Risk factors for severe COVID-19

COVID-19 can make anyone sick, but some people have a higher chance of getting very sick.

You may be more likely to get very sick from COVID-19 if:

  • You are not fully vaccinated and boosted against COVID-19
  • You are 65 or older
  • You are overweight or obese
  • You have ever smoked or vaped regularly
  • You are pregnant

Or if you have any of these health conditions:

  • Cancer
  • Chemotherapy
  • Chronic kidney disease
  • Chronic liver disease
  • Chronic lung disease, including asthma that needs an inhaler or other medicine
  • Cystic fibrosis
  • Dementia or other neurological condition
  • Diabetes (type 1 or 2)
  • Down syndrome
  • Heart condition, including high blood pressure
  • Immunocompromised or weakened immune system
  • Mental health condition
  • On dialysis
  • Organ or blood stem cell transplant
  • Sickle cell disease
  • Stroke or other cerebrovascular disease
  • Substance use disorder
  • Thalassemia
  • Tuberculosis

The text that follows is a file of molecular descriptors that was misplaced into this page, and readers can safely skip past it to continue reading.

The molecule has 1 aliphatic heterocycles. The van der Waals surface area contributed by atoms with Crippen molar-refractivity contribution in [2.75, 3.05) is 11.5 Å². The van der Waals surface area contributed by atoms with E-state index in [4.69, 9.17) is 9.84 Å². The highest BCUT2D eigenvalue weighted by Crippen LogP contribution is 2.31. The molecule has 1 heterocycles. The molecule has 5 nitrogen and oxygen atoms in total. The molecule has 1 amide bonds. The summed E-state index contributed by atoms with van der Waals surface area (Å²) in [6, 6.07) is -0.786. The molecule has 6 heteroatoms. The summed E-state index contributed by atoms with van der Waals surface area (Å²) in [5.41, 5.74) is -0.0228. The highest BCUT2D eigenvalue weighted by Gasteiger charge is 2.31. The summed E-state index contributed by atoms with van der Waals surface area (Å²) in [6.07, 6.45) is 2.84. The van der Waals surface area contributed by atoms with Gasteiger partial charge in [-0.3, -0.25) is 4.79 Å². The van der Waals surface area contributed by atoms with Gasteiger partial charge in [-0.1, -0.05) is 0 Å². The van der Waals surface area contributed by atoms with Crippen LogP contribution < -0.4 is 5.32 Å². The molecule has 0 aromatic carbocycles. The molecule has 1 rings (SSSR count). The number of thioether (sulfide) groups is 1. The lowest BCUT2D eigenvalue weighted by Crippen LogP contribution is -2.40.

• Use of prescription steroids or immune weakening medicines

If you have a higher chance of getting very sick from COVID-19, there are things you can do to take care of yourself.

Ways to take care of yourself:

  • Limit your in-person activities. When you do an in-person activity, use SAFER COVID-19 to find ways to lower your chance of getting COVID-19.
  • Avoid being around people who are sick, or who have been around someone with COVID-19.
  • If you care for children, limit their in-person activities.
  • Continue to take any regular medicines. Have at least a 30-day supply of all your medicines. You can ask about getting an extra supply of medicine so you don’t have to go to the pharmacy as often.
  • If you get sick and think you might have COVID-19, call your doctor right away. If you don’t have a doctor, call a community health center or health department.
  • If you have a medical emergency, call 911 or go to the hospital. Do not wait to get emergency care because you are worried about COVID-19. Emergency departments have ways to protect people.

More information from CDC about underlying medical conditions